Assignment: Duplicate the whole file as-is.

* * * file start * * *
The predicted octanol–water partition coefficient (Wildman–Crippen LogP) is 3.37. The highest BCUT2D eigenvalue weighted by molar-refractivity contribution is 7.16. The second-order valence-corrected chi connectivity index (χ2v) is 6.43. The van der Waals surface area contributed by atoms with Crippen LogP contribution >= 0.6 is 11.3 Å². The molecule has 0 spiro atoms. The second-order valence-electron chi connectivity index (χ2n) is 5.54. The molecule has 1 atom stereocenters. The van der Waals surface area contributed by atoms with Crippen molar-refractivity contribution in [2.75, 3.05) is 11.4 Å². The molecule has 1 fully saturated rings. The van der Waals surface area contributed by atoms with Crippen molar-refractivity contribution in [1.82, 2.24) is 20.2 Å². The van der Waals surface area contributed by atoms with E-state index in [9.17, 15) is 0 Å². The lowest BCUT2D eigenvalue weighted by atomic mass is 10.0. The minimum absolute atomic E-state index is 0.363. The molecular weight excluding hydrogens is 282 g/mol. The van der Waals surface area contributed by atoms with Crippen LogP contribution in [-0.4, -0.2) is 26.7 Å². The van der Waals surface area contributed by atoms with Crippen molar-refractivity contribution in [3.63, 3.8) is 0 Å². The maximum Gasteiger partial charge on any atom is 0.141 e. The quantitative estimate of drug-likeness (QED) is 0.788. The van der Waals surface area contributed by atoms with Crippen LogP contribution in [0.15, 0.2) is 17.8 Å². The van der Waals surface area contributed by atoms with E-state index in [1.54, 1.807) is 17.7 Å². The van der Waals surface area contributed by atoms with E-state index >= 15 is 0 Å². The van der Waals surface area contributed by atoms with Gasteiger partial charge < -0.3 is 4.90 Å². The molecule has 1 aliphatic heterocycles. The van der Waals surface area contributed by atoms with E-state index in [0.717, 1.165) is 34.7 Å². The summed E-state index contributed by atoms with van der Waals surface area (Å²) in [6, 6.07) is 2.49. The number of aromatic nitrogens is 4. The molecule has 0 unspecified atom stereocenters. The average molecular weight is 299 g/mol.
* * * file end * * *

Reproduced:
The predicted octanol–water partition coefficient (Wildman–Crippen LogP) is 3.37. The highest BCUT2D eigenvalue weighted by molar-refractivity contribution is 7.16. The second-order valence-corrected chi connectivity index (χ2v) is 6.43. The van der Waals surface area contributed by atoms with Crippen LogP contribution >= 0.6 is 11.3 Å². The molecule has 0 spiro atoms. The second-order valence-electron chi connectivity index (χ2n) is 5.54. The molecule has 1 atom stereocenters. The van der Waals surface area contributed by atoms with Crippen molar-refractivity contribution in [2.75, 3.05) is 11.4 Å². The molecule has 1 fully saturated rings. The van der Waals surface area contributed by atoms with Crippen molar-refractivity contribution in [1.82, 2.24) is 20.2 Å². The van der Waals surface area contributed by atoms with E-state index in [9.17, 15) is 0 Å². The lowest BCUT2D eigenvalue weighted by atomic mass is 10.0. The minimum absolute atomic E-state index is 0.363. The molecular weight excluding hydrogens is 282 g/mol. The van der Waals surface area contributed by atoms with Crippen LogP contribution in [-0.4, -0.2) is 26.7 Å². The van der Waals surface area contributed by atoms with Crippen molar-refractivity contribution in [3.63, 3.8) is 0 Å². The maximum Gasteiger partial charge on any atom is 0.141 e. The quantitative estimate of drug-likeness (QED) is 0.788. The van der Waals surface area contributed by atoms with Crippen LogP contribution in [0.15, 0.2) is 17.8 Å². The van der Waals surface area contributed by atoms with E-state index in [1.54, 1.807) is 17.7 Å². The van der Waals surface area contributed by atoms with E-state index >= 15 is 0 Å². The van der Waals surface area contributed by atoms with Gasteiger partial charge < -0.3 is 4.90 Å². The molecule has 1 aliphatic heterocycles. The van der Waals surface area contributed by atoms with E-state index in [0.717, 1.165) is 34.7 Å². The summed E-state index contributed by atoms with van der Waals surface area (Å²) in [6, 6.07) is 2.49. The number of aromatic nitrogens is 4. The molecule has 0 unspecified atom stereocenters. The average molecular weight is 299 g/mol.